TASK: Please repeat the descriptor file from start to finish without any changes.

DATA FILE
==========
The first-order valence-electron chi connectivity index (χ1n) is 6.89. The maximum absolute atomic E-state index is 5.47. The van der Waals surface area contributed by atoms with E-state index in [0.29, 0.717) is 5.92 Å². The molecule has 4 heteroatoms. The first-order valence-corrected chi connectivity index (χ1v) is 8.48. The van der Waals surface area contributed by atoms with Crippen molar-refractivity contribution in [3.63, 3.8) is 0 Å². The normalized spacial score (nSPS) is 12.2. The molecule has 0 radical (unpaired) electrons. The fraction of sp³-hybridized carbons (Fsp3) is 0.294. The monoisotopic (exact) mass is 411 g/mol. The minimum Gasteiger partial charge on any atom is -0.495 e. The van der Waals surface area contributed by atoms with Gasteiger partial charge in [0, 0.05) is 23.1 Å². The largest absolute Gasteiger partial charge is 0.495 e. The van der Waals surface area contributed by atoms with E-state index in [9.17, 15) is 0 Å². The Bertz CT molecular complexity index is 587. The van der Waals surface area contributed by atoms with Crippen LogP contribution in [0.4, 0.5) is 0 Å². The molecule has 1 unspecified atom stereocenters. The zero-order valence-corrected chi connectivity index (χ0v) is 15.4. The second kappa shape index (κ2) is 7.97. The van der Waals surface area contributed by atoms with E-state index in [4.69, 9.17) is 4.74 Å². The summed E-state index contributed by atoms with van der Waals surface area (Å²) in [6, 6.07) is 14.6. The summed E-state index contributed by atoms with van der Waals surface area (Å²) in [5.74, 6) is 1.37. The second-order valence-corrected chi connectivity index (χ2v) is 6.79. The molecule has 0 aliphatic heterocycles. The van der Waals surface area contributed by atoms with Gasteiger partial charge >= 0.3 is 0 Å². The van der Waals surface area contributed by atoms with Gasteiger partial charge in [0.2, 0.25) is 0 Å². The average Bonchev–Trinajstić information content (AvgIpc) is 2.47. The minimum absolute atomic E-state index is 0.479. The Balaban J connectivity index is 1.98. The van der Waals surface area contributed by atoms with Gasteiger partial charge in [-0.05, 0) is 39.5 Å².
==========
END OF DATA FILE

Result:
The first-order valence-electron chi connectivity index (χ1n) is 6.89. The maximum absolute atomic E-state index is 5.47. The van der Waals surface area contributed by atoms with E-state index in [0.29, 0.717) is 5.92 Å². The molecule has 4 heteroatoms. The first-order valence-corrected chi connectivity index (χ1v) is 8.48. The van der Waals surface area contributed by atoms with Crippen molar-refractivity contribution in [3.63, 3.8) is 0 Å². The normalized spacial score (nSPS) is 12.2. The molecule has 0 radical (unpaired) electrons. The fraction of sp³-hybridized carbons (Fsp3) is 0.294. The monoisotopic (exact) mass is 411 g/mol. The minimum Gasteiger partial charge on any atom is -0.495 e. The van der Waals surface area contributed by atoms with Gasteiger partial charge in [0, 0.05) is 23.1 Å². The largest absolute Gasteiger partial charge is 0.495 e. The van der Waals surface area contributed by atoms with E-state index in [9.17, 15) is 0 Å². The Bertz CT molecular complexity index is 587. The van der Waals surface area contributed by atoms with Crippen LogP contribution in [0.4, 0.5) is 0 Å². The molecule has 1 unspecified atom stereocenters. The zero-order valence-corrected chi connectivity index (χ0v) is 15.4. The second kappa shape index (κ2) is 7.97. The van der Waals surface area contributed by atoms with E-state index in [4.69, 9.17) is 4.74 Å². The summed E-state index contributed by atoms with van der Waals surface area (Å²) in [6, 6.07) is 14.6. The summed E-state index contributed by atoms with van der Waals surface area (Å²) in [5.74, 6) is 1.37. The second-order valence-corrected chi connectivity index (χ2v) is 6.79. The molecule has 0 aliphatic heterocycles. The van der Waals surface area contributed by atoms with Gasteiger partial charge >= 0.3 is 0 Å². The van der Waals surface area contributed by atoms with Gasteiger partial charge in [0.2, 0.25) is 0 Å². The average Bonchev–Trinajstić information content (AvgIpc) is 2.47. The minimum absolute atomic E-state index is 0.479. The Balaban J connectivity index is 1.98. The van der Waals surface area contributed by atoms with Gasteiger partial charge in [-0.05, 0) is 39.5 Å².